Newsletter of the Association of Library and Information Science Students (ALISS)




 title of the newsletter: The Silverfish


March 2004

Vol VIII Issue III

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University of Washington
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Dog Day Afternoon
A newshound’s report from PLA

By Linda Johns, MLIS Evening
The paw prints leading into the library are the first hint that something’s a little different at a Salt Lake City branch. It gets even better inside, where a six-year-old boy is flopped on top of Zelda, a Portuguese water dog. The boy pauses after reading a sentence and then purposefully readjusts the book.

“Look at this, Zelda!” he says, positioning the book so the pooch has a good view of the picture.

The story of a boy reading to a dog would be sweet enough on its own. But this story has an additional twist. Four weeks earlier, this same boy reluctantly entered the library with his mother, his head hung down, his eyes on his shoes, his voice softly saying, “I don’t read very good.”

Luckily, this young reader had come to the READ (Reading Education Assistance Dogs) program at a Salt Lake City branch library. Since 1999, the library has partnered with Intermountain Therapy Animals to create what they call a “pawsitive reading experience.”

Dog lover Sandi Martin, a registered nurse and therapy dog handler, presented a workshop on READ at the Public Library Association conference in Seattle (February 2004). Martin knew from working with kids and dogs in hospital settings that the canine-kid partnership could be a powerful way to reach reluctant and struggling readers.

Now, each Saturday from 1 to 3 p.m., as many as six dogs eager for stories wait in corners of the children’s area of a SLC branch library. New students may be shy at first, but the important task of helping to choose a book for the dog quickly puts newcomers at ease. Returning readers enthusiastically tell new readers about each dog’s personality and what kind of books they like.

For a beginning reader working with phonics, the dog’s handler helps break down words by positioning a dog’s paw over part of the word (they call it “Paws for Phonics” — there’s no end to the possibility of dog puns when promoting a program like this). Phonics, which can be deadly dull, suddenly become interesting when a big dog paw gets involved.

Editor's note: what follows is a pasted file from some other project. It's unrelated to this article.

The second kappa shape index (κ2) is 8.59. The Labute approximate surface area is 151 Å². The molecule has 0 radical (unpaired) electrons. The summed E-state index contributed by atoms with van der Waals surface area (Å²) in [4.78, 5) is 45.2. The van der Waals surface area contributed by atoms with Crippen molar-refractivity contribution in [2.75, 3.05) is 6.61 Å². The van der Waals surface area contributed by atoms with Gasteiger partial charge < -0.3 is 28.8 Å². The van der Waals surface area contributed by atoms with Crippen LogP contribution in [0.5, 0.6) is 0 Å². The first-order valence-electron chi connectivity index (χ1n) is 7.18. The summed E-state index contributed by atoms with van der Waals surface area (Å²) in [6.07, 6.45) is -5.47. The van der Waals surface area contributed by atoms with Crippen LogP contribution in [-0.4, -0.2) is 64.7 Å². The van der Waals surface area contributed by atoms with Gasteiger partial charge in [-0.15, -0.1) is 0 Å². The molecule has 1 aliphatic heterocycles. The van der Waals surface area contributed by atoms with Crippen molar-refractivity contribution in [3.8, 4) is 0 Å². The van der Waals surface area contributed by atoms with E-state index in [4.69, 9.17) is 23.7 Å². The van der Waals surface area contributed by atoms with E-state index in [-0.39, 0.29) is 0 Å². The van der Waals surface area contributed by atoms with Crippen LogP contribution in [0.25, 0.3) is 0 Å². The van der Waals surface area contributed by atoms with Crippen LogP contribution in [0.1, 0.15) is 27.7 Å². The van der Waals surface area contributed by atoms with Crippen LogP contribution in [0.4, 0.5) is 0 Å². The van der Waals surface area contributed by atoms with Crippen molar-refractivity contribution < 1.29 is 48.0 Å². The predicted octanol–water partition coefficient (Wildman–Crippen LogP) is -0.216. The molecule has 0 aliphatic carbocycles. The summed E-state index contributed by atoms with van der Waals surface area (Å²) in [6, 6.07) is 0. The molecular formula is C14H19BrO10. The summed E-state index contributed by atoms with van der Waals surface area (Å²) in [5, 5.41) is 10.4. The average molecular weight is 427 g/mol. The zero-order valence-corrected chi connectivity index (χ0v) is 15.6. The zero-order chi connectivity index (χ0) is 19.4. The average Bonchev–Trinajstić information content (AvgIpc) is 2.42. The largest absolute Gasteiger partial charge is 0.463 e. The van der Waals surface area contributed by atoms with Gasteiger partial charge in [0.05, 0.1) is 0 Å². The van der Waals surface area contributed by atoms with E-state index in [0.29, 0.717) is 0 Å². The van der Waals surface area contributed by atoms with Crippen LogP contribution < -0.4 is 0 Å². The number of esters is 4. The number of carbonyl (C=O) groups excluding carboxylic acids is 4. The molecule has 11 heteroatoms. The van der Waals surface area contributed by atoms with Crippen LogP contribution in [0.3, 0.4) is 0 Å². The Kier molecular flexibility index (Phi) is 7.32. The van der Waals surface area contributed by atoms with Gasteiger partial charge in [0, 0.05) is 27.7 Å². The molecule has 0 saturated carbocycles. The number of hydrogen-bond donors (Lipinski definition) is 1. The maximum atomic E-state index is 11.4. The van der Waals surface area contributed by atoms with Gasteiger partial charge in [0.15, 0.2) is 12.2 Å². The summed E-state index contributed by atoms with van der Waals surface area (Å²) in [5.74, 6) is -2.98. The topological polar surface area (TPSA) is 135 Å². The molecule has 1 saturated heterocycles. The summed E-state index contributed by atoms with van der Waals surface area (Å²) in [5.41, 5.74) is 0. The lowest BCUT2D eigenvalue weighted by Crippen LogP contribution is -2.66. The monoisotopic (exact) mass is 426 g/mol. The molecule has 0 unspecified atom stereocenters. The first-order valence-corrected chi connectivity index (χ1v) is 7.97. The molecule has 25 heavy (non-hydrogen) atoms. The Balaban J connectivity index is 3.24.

“We use the dog as a conduit,” says Martin, noting how this technique eases anxiety for young readers. When one girl stumbles over the word “poacher” in the middle of a sentence, the handler working with a dog named CJ quickly steps in.

“I don’t know if CJ knows what ‘poacher’ means,” the handler says. She turns to the dog: “CJ, do you know what ‘poacher’ means?” Then the handler turns to the young girl. “I think we’d better look up ‘poacher’ so CJ knows what’s going on in this story.”

With this approach, kids start to feel more confident asking for information (they are, after all, asking for the dog). It also puts them in the role of teacher as they “help” the dog.
Owen Henderson, a basset hound and amateur reading dog, hopes to have his therapy dog credentials soon after his human, Linda Johns, finishes her MLIS.
The idea of reading to a dog is natural, happening every day in homes around the world. But the READ folks stress that these library dogs are not your ordinary family dog or your next door neighbor’s pet.

Each of these reading dogs is a trained therapy dog, which means it’s passed rigorous obedience training and demonstrated that it’s predictable in a variety of settings. It’s also imperative that a trained animal handler be there at all times. At READ, the dogs sport jaunty red bandanas and their humans wear matching red t-shirts that immediately identify them as a reading team. The dogs are fully groomed and spritzed with anti-dander spray before each READ session.

READ has been featured on the front page of the Wall Street Journal, in various parenting magazines and on ABC News. The founders of READ offer a collection of materials for libraries and schools thinking of starting a canine reading program. Visit Intermountain Therapy Animals for more information.

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